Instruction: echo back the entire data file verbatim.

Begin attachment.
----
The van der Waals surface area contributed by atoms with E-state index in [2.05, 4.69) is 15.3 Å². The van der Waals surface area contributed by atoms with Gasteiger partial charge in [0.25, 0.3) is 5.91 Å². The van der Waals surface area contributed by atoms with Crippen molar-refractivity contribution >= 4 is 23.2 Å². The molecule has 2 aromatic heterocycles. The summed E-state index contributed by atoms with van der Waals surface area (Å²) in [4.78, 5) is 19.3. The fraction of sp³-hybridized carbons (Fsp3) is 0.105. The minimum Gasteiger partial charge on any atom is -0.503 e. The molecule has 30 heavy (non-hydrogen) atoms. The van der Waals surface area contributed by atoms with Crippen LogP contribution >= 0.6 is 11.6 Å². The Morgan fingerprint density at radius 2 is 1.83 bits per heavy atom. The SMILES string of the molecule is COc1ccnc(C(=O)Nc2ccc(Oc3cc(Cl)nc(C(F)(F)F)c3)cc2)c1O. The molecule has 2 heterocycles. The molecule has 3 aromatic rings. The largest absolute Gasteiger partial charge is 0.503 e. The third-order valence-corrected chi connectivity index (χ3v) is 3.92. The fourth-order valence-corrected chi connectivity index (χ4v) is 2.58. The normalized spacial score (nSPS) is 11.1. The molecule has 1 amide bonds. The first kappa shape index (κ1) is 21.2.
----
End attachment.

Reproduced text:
The van der Waals surface area contributed by atoms with E-state index in [2.05, 4.69) is 15.3 Å². The van der Waals surface area contributed by atoms with Gasteiger partial charge in [0.25, 0.3) is 5.91 Å². The van der Waals surface area contributed by atoms with Crippen molar-refractivity contribution >= 4 is 23.2 Å². The molecule has 2 aromatic heterocycles. The summed E-state index contributed by atoms with van der Waals surface area (Å²) in [4.78, 5) is 19.3. The fraction of sp³-hybridized carbons (Fsp3) is 0.105. The minimum Gasteiger partial charge on any atom is -0.503 e. The molecule has 30 heavy (non-hydrogen) atoms. The van der Waals surface area contributed by atoms with Crippen LogP contribution >= 0.6 is 11.6 Å². The Morgan fingerprint density at radius 2 is 1.83 bits per heavy atom. The SMILES string of the molecule is COc1ccnc(C(=O)Nc2ccc(Oc3cc(Cl)nc(C(F)(F)F)c3)cc2)c1O. The molecule has 2 heterocycles. The molecule has 3 aromatic rings. The largest absolute Gasteiger partial charge is 0.503 e. The third-order valence-corrected chi connectivity index (χ3v) is 3.92. The fourth-order valence-corrected chi connectivity index (χ4v) is 2.58. The normalized spacial score (nSPS) is 11.1. The molecule has 1 amide bonds. The first kappa shape index (κ1) is 21.2.